Parry, Martin A. J. and Madgwick, Pippa J. and Keys, Alfred J. and Carvalho, Josirley and Lea, Peter John (2002) Short circuiting photorespiration in tobacco? In: Plant Biology 2002, 2002-08-032002-08-07, Denver, Colorado, USA.Full text not available from this repository.
During phototorespiration in C3 plants, glyoxylate is converted to glycine by aminotransferases in the peroxisome. Subsequently the conversion of glycine to serine results in the liberation of ammonia and carbon dioxide in the mitochondria. The enzyme glyoxylate carboligase (gcl; EC 184.108.40.206) catalyses the condensation of two molecules of glyoxylate to form one molecule each of tartronic semialdehyde and carbon dioxide. Transgenic tobacco plants expressing the E. coli gene for gcl (generously supplied by Ying-Yang Chang; Chang et al, 1993, Journal of Biological Chemistry 268 3911-3919) modified by the addition of a peroxisome targeting sequence have been produced. The objective of this experiment was to short circuit the photorespiratory cycle to avoid the release of ammonia and the consequent utilisation of ATP and reduced ferredoxin required for reassimilation. Under low light the T0 transgenic plants appear to grow normally, but under bright light white lesions develop on the leaves. Under photorespiratory conditions, less 14C-glycollate was metabolised to glycine and serine and more to sucrose in the transgenic line than in the wild type plants. Further data on the characterisation of these transgenic plants will be presented.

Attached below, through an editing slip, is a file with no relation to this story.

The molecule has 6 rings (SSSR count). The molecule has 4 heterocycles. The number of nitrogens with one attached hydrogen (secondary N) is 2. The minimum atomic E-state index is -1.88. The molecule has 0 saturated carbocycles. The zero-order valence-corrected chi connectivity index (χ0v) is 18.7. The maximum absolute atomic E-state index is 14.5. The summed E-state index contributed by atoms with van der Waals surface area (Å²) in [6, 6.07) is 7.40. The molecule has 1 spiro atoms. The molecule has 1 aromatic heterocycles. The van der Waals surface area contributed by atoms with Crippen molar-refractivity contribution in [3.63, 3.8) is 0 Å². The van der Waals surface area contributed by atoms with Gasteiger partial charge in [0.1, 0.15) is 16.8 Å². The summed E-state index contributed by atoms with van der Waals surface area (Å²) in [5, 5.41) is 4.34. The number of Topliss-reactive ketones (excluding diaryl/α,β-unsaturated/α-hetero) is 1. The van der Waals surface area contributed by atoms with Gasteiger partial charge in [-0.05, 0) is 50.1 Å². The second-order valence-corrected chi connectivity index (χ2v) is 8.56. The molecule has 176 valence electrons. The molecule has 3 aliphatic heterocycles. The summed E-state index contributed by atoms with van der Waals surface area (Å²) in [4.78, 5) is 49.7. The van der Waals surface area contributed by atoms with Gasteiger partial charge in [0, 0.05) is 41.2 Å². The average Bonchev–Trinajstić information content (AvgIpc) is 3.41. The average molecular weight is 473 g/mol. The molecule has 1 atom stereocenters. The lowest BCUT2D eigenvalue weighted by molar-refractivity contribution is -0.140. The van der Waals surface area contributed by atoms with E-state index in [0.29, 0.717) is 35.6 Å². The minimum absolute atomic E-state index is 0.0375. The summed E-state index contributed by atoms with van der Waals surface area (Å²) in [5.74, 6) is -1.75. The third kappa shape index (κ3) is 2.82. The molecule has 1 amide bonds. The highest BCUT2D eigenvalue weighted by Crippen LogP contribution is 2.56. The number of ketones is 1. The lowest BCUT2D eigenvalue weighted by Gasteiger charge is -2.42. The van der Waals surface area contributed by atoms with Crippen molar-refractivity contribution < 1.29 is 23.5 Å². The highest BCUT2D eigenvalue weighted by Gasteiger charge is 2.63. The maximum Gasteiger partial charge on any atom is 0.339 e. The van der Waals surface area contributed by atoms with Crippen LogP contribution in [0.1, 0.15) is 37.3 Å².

|Item Type:||Conference or Workshop Item (Paper)|
|Journal or Publication Title:||Plant Biology 2002|
|Additional Information:||Abstract # 603|
|Subjects:||Q Science > QH Natural history > QH301 Biology|
|Departments:||Faculty of Science and Technology > Lancaster Environment Centre|
|Deposited By:||Mr Richard Ingham|
|Deposited On:||24 Jul 2008 09:27|
|Last Modified:||07 Jan 2015 23:16|
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